framing as a means of building construction dates from at least the
12th century and continued until the 18th. The
frames of the building including internal partition frames and
complete with appropriate door and window openings, were constructed
flat on the ground often some distance from the building site using
mortice and tenon, and cross and butt joints. They were then erected
on site and jointed together. A careful examination of the surviving
buildings will often reveal the carpenters marks showing which
pieces go together.
the side frames were erected and the roof trusses in place , the
spaces between the wall timbers were filled, most commonly with
wattle and daub; the wattles, usually willow, were woven together
basket-like and then daubed with a mixture of clay, animal dung and
straw. Later, as bricks became cheaper and more easily available
they were often used to fill the spaces. The roof would be thatched
or covered with wooden shingles or sometimes with thin pieces of
stone; later, tiles or slates would replace these. The main timbers
were meant to be seen and elaborate designs often appeared. The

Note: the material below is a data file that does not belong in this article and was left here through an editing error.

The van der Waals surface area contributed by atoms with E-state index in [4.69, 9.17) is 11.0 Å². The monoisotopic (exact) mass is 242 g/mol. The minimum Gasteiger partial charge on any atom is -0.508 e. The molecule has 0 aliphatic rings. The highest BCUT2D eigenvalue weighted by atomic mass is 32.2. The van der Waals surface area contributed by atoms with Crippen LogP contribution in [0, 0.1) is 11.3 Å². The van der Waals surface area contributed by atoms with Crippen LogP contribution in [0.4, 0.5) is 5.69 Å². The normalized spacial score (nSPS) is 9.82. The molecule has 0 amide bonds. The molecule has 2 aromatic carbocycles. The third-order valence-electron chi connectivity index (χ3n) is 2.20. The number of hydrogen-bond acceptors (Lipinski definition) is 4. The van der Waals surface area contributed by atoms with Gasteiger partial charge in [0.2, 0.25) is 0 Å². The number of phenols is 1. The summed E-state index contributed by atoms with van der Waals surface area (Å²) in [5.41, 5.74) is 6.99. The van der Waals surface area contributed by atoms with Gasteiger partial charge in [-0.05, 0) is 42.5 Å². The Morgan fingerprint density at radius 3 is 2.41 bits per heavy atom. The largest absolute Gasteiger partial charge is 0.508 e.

closer the studding, the more timber required and the better the
building quality and the more expensive.
peak of timber-framing came during the 15th to 17th
centuries but gradualy, as bricks became more available,
timber-framing was seen as ‘old fashioned’ and shunned by the
well-to-do. Many timber-framed buildings were faced in brick to
them look ‘modern’. Many were also clad with weather-boarding or
tiles to make them more weather proof.
has nearly twenty timber-framed buildings surviving from the period
1390 to 1600 AD and another fifteen dating from 1600 to the early
1700s, although the more recent ones in general are less well
constructed. Many of the buildings were sub-divided in the 18th
and 19th centuries to cope with an expanding population
and in some cases because of later alterations it is difficult to
appreciate at first sight that they were originally one building or,
indeed that they are timber-framed.
has been re-introduced in recent years as a fast method of
construction with an internal timber frame usually surrounded by an
outer brick skin. However, the method of construction of the frame
is much simpler, with metal plates and nails replacing the carefully
made joints of the medieval buildings and treated soft woods
replacing the oak of old.
the Weald and
Left: Timber-framed building at Singleton re-constructed in original form
A good, readable and comprehensive book on the subject is ‘Discovering Timber-Framed Buildings’ by Richard Harris, see also 'Wattle and daub' by Paula Sunshine both published by Shire Publications Ltd.